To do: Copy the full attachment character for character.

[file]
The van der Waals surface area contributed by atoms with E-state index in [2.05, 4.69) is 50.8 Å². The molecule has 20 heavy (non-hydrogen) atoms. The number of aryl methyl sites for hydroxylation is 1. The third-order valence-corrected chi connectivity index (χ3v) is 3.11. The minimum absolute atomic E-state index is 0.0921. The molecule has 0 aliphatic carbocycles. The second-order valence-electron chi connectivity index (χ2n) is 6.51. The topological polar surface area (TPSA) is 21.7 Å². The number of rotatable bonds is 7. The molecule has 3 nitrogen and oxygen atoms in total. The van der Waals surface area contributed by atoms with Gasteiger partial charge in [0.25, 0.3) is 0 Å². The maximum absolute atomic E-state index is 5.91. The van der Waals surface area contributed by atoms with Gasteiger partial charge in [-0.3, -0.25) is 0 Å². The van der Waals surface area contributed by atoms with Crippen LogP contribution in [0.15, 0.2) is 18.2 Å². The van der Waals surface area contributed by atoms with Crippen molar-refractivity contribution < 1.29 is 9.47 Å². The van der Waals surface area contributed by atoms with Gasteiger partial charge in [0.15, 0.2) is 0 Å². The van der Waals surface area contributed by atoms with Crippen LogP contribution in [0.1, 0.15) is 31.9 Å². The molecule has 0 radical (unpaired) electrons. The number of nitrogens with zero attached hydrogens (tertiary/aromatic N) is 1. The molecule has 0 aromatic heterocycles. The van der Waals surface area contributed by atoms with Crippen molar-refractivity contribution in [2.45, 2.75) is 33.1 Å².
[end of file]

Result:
The van der Waals surface area contributed by atoms with E-state index in [2.05, 4.69) is 50.8 Å². The molecule has 20 heavy (non-hydrogen) atoms. The number of aryl methyl sites for hydroxylation is 1. The third-order valence-corrected chi connectivity index (χ3v) is 3.11. The minimum absolute atomic E-state index is 0.0921. The molecule has 0 aliphatic carbocycles. The second-order valence-electron chi connectivity index (χ2n) is 6.51. The topological polar surface area (TPSA) is 21.7 Å². The number of rotatable bonds is 7. The molecule has 3 nitrogen and oxygen atoms in total. The van der Waals surface area contributed by atoms with Gasteiger partial charge in [0.25, 0.3) is 0 Å². The maximum absolute atomic E-state index is 5.91. The van der Waals surface area contributed by atoms with Gasteiger partial charge in [-0.3, -0.25) is 0 Å². The van der Waals surface area contributed by atoms with Crippen LogP contribution in [0.15, 0.2) is 18.2 Å². The van der Waals surface area contributed by atoms with Crippen molar-refractivity contribution < 1.29 is 9.47 Å². The van der Waals surface area contributed by atoms with Gasteiger partial charge in [0.15, 0.2) is 0 Å². The van der Waals surface area contributed by atoms with Crippen LogP contribution in [0.1, 0.15) is 31.9 Å². The molecule has 0 radical (unpaired) electrons. The number of nitrogens with zero attached hydrogens (tertiary/aromatic N) is 1. The molecule has 0 aromatic heterocycles. The van der Waals surface area contributed by atoms with Crippen molar-refractivity contribution in [2.45, 2.75) is 33.1 Å².